Bilbo SD, Biedenkapp JC, Der-Avakian A, Watkins LR, Rudy JW, Maier SF. Neonatal infection-induced memory impairment after lipopolysaccharide in adulthood is prevented via caspase-1 inhibition. J Neurosci. 2005;25:800–9. https://doi.org/10.1523/JNEUROSCI.1748-05.2005.
Beloosesky R, Weiner Z, Ginsberg Y, Ross MG. Maternal N-acetyl-cysteine (NAC) protects the rat fetal brain from inflammatory cytokine responses to lipopolysaccharide (LPS). J Matern Fetal Neonatal Med. 2012;25:1324–8. https://doi.org/10.3109/14767058.2011.632793.
Beloosesky R, Ginsberg Y, Khatib N, et al. Prophylactic maternal N-acetylcysteine in rats prevents maternal inflammation-induced offspring cerebral injury shown on magnetic resonance imaging. Am J Obstet Gynecol. 2013;208:213.e1–6. https://doi.org/10.1016/j.ajog.2013.01.023.
Awad N, Khatib N, Ginsberg Y, et al. N-acetyl-cysteine (NAC) attenuates LPS-induced maternal and amniotic fluid oxidative stress and inflammatory responses in the preterm gestation. Am J Obstet Gynecol. 2011;204:450.e15–20. https://doi.org/10.1016/j.ajog.2011.01.030.
Meadow W, Frain L, Ren Y, Lee G, Soneji S, Lantos J. Serial assessment of mortality in the neonatal intensive care unit by algorithm and intuition: certainty, uncertainty, and informed consent. Pediatrics. 2002;109:878–86. https://doi.org/10.1542/peds.109.5.878.
Barton P, Kalil AC, Nadel S, et al. Safety pharmacokinetics, and pharmacodynamics of drotrecogin alfa (activated) in children with severe sepsis. Pediatrics. 2004;113:7–17. https://doi.org/10.1542/peds.113.1.7.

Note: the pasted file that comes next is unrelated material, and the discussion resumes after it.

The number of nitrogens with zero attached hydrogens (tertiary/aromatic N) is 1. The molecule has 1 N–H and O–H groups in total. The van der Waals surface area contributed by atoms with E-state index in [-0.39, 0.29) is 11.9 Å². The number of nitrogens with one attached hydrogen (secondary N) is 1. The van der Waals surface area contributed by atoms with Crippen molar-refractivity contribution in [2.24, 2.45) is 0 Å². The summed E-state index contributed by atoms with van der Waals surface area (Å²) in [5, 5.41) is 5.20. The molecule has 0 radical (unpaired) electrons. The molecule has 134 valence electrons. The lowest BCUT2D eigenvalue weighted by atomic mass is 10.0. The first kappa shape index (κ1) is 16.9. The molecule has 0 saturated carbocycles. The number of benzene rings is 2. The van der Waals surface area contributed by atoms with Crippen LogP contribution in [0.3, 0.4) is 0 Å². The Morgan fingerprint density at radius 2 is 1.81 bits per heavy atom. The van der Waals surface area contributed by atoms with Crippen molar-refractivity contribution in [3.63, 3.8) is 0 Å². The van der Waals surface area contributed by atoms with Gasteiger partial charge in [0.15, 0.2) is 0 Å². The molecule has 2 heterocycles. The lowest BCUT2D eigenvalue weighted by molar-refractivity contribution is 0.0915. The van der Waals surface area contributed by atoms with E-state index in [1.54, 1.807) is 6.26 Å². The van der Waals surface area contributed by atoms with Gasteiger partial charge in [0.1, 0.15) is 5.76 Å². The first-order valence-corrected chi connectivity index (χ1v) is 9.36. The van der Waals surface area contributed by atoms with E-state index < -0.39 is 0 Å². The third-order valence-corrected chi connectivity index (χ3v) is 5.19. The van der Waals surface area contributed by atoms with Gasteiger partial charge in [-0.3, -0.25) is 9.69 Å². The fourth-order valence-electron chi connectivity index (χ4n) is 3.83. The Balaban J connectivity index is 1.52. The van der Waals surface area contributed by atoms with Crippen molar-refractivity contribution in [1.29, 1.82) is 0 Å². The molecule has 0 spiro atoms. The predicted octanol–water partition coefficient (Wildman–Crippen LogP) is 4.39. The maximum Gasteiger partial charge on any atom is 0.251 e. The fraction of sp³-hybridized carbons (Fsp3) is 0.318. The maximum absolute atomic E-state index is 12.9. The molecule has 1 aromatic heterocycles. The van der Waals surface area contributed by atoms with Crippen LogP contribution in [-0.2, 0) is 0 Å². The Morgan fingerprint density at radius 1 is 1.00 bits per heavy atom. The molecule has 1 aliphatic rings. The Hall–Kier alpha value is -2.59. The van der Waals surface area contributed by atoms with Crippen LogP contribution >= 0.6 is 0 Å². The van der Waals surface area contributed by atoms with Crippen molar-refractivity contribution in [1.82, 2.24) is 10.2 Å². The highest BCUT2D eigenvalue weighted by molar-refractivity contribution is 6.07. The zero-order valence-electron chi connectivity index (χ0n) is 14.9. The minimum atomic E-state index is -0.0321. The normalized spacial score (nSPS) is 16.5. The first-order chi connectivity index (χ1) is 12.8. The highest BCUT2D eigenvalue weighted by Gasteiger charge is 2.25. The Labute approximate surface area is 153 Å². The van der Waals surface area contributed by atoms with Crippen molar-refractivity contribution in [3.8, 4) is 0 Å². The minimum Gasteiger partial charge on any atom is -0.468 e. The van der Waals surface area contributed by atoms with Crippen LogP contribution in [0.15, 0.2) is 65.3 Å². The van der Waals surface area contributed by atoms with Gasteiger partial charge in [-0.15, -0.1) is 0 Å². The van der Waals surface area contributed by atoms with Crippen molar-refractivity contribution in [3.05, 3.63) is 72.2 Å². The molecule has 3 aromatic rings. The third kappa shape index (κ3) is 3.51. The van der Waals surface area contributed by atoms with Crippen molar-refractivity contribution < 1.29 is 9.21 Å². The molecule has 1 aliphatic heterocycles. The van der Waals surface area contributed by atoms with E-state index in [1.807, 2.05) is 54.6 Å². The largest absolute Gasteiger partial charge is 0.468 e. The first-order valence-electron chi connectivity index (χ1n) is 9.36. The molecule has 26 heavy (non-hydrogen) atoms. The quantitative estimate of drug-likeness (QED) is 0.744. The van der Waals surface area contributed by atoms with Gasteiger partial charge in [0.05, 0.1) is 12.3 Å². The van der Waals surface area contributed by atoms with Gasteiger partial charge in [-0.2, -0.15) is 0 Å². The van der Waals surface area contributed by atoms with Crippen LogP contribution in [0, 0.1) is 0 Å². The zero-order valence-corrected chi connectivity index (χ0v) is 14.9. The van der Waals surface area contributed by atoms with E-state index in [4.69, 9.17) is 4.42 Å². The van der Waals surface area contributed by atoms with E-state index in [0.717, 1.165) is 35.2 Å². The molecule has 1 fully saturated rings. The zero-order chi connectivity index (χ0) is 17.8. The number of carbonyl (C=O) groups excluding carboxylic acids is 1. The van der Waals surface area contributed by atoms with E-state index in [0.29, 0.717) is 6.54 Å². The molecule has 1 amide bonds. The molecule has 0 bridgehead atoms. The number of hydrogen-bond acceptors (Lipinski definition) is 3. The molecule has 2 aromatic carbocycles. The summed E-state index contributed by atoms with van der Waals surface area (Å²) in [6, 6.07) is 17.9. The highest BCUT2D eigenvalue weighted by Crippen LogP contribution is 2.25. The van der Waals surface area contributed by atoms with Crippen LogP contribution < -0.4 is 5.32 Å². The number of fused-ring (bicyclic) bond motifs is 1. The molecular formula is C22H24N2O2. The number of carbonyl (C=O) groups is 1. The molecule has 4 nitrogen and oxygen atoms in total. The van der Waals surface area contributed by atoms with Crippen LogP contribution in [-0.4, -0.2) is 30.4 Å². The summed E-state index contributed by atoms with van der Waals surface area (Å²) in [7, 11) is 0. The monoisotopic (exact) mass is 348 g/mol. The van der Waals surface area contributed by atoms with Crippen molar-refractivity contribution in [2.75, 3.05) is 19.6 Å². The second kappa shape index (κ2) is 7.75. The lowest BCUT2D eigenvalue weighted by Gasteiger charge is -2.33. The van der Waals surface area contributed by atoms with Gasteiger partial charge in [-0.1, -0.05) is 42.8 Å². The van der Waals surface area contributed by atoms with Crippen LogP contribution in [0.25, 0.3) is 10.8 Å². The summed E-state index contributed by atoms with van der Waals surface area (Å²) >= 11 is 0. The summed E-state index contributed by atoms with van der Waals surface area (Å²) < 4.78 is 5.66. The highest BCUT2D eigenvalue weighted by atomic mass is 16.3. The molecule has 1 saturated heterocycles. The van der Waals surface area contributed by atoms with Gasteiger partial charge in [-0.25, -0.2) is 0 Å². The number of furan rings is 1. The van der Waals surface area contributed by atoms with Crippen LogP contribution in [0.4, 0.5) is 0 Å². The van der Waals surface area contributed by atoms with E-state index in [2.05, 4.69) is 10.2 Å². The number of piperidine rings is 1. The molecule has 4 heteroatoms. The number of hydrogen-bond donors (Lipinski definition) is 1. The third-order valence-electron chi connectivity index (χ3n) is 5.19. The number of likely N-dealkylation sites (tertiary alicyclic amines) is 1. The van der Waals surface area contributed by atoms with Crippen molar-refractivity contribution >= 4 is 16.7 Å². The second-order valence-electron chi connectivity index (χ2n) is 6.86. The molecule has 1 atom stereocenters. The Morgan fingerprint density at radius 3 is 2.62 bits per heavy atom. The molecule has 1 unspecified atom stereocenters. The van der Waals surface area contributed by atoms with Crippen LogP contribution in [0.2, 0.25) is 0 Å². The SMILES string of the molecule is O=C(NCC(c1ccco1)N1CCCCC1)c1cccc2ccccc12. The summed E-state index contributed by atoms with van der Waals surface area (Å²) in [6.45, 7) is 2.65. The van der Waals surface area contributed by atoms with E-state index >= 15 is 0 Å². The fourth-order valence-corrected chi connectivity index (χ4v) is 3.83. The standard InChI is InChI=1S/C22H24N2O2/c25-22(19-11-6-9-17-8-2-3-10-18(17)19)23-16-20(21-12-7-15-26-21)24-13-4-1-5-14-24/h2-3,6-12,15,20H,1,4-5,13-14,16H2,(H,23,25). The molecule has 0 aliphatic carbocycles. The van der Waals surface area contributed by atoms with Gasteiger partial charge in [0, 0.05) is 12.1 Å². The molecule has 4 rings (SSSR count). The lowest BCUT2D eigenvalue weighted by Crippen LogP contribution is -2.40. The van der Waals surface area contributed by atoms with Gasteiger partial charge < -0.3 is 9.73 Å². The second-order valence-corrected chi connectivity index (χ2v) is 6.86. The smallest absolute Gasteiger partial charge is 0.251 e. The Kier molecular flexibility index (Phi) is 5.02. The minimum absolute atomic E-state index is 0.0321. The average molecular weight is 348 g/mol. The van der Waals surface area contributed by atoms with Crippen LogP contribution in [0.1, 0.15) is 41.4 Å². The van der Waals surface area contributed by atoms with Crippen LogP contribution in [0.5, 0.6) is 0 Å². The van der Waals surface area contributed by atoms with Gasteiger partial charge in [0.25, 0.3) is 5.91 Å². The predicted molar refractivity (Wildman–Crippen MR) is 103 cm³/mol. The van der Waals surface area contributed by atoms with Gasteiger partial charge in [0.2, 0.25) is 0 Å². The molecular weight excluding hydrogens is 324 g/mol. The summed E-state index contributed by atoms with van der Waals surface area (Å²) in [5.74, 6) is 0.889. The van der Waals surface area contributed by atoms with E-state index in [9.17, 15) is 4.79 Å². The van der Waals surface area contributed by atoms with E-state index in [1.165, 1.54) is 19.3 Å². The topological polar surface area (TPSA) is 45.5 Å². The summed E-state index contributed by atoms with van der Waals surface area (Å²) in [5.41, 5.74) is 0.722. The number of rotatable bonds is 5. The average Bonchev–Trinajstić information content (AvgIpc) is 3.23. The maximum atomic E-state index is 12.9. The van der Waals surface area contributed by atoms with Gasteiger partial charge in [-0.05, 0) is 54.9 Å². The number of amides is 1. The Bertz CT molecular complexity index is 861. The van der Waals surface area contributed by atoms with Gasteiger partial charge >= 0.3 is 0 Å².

Martin GS, Mannino DM, Eaton S, Moss M. The epidemiology of sepsis in the United States from 1979 through 2000. N Engl J Med. 2003;348:1546–54. https://doi.org/10.1056/NEJMoa022139.
Flanagan RJ, Meredith TJ. Use of N-acetylcysteine in clinical toxicology. Am J Med. 91:131S–9S. 199. https://doi.org/10.1016/0002-9343(91)90296-a.
Harrison PM, Wendon JA, Gimson AE, Alexander GJ, Williams R. Improvement by acetylcysteine of hemodynamics and oxygen transport in fulminant hepatic failure. N Engl J Med. 1991;324:1852–7. https://doi.org/10.1056/NEJM199106273242604.
Buhimschi IA, Buhimschi CS, Weiner CP. Protective effect of N-acetylcysteine against fetal death and preterm labor induced by maternal inflammation. Am J Obstet Gynecol. 2003;188:203–8. https://doi.org/10.1067/mob.2003.112.
Urakubo A, Jarskog LF, Liebeman JA, Gilmore JH. Prenatal exposure to maternal infection alters cytokine expression in the placenta, amniotic fluid, and fetal brain. Schizophr Res. 2001;47:27–36. https://doi.org/10.1016/S0920-9964(00)00032-3.
Wang X, Svedin P, Nie C, et al. N-Acetylcysteine reduces lipopolysaccharide-sensitized hypoxic-ischemic brain injury. Ann Neurol. 2007;61:263–71. https://doi.org/10.1002/ana.21066.
Tsunevoshi H, Akatsuka N, Ohno M, Hara K, Ochiai M, Moroi M. Inhibition of development of tolerance to nitroglycerin by preventive administration of N-acetylcysteine in rats. Jpn Heart J. 1989;30:733–41. https://doi.org/10.1536/ihj.30.733.
Aslam S, Trautner BW, Ramanathan V, Darouiche RO. Pilot trial of N-acetylsteine and tigecycline as a catheter-lock solution for treatment of hemodialysis catheter bacteremia. Infect Control Hosp Epidemiol. 2008;29:894–7. https://doi.org/10.1086/590192.
Schaller G, Pleiner J, Mittermaver F, Posch M, Kapiotis M, Wolzt M. Effects of N-acetylcysteine against systemic and renal hemodynamic effects of endotoxin in healthy humans. Crit Care Med. 2007;35:1869–75. https://doi.org/10.1097/01.CCM.0000275385.45557.25.
Zingg U, Hofer CK, Seifert B, Metzger U, Zollinger A. High dose N-acetylcysteine to prevent pulmonary complications in partial or total transthoracic esophagectomy: results of a prospective observational study. Dis Esophagus. 2007;20:399–405. https://doi.org/10.1111/j.1442-2050.2007.00690.x.